Rantings and Ravings
I needed some nuts and bolts for a project I am working on. Since we have thousands of them scattered in various places throughout the house, I figured I could find what I needed instead of running out and buying some.
I had looked in all the usual spots, not finding the right type when I remembered a small blue little box we had brought from my mother-in-laws house after she died many years back. It has sat on a shelf in my work room since then.
I pulled it down and went through all the little drawers. I found what I needed, just not quite enough. But there were so many other odds and ends in those drawers that I got lost in thinking about my mother-in-law and the projects she had acquired all those little items for.
There were fuses and picture hangers. There were small hinges and weird little screws with rubber on them. There was a drawer full of beads and wire and washers. Wires, alligator clips and electrical caps also filled the spaces.
She wasn't much for trying to fix many things herself, so its hard to say who and why these things ended up there.
I am a fixer and will scrounge the entire house to locate something that will work, rather than go out and buy something. That comes from the days when money was tight and my stuff, although cheap, was all I had.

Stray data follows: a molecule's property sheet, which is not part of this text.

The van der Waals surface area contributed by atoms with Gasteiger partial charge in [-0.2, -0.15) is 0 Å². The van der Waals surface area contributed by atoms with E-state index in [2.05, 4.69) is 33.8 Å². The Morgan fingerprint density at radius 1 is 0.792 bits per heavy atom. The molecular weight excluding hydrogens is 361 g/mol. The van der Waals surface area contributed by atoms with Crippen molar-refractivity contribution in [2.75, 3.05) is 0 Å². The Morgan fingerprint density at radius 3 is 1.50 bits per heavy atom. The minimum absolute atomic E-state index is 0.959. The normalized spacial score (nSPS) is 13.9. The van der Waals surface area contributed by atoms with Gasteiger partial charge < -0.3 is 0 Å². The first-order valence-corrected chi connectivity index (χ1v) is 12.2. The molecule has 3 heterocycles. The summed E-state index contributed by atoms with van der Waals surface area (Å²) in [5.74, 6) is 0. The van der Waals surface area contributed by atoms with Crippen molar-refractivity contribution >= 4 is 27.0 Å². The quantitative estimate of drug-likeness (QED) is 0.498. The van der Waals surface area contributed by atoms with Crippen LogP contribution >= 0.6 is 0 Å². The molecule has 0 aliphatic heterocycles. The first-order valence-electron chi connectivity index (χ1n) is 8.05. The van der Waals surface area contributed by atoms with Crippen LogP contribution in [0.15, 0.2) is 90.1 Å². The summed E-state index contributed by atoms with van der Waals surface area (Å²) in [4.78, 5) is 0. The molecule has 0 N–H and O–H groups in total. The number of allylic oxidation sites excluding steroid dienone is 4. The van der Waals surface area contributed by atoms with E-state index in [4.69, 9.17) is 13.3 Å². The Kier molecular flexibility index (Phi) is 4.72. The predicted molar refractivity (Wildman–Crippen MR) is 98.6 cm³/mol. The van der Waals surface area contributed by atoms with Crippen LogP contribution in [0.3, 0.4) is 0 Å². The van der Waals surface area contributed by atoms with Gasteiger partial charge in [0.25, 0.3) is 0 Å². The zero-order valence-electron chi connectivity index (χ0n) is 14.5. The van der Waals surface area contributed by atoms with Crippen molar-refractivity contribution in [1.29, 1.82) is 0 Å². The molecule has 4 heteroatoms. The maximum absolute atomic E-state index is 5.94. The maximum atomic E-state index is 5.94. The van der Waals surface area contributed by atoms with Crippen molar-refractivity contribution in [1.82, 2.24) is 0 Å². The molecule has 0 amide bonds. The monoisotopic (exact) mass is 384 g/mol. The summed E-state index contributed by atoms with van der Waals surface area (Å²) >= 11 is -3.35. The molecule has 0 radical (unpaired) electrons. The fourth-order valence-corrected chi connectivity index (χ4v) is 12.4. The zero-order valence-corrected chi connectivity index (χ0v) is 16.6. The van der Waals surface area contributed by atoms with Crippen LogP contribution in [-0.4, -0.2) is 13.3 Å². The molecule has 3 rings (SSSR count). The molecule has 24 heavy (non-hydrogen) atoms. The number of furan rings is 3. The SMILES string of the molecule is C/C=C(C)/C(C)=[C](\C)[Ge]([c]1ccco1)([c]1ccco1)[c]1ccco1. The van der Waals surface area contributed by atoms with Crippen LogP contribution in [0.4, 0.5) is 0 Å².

Nowadays it seems like for most of us it is easier to throw away anything that is broken and get a new one. Manufactures have helped that process along, making everything, seemingly disposable.
I remember when getting a TV was a big deal. Everyone in the neighborhood would come and check it out. The TV had tubes that kept it functioning. When one went bad, you took it down and replaced it.
Our local hardware store had a self testing machine so my dad would pull all the suspect tubes out and test them one by one. It was a pain and sometimes we went without TV for a week waiting for my dad to have time to try and fix the thing. But you knew that it was the only one you had and so you fixed it until it couldn't be fixed anymore.
Nowadays TV's are as disposable as yesterday's newspapers. When the new technology comes out, wait a year for prices to drop and then replace what you have. And if yours is not big enough, buy a bigger one.
Does anyone even fix TV's any more? If it's out of warranty, I think your money ahead to throw it away and replace it.
Back to my project. I finally had to go to the hardware store to get the right nuts and bolts. I bought just enough to get the job done.
And after I finish the project I will sit back and watch a little TV on my six year old 24" screen set that doesn't even have AV ports for a DVD player.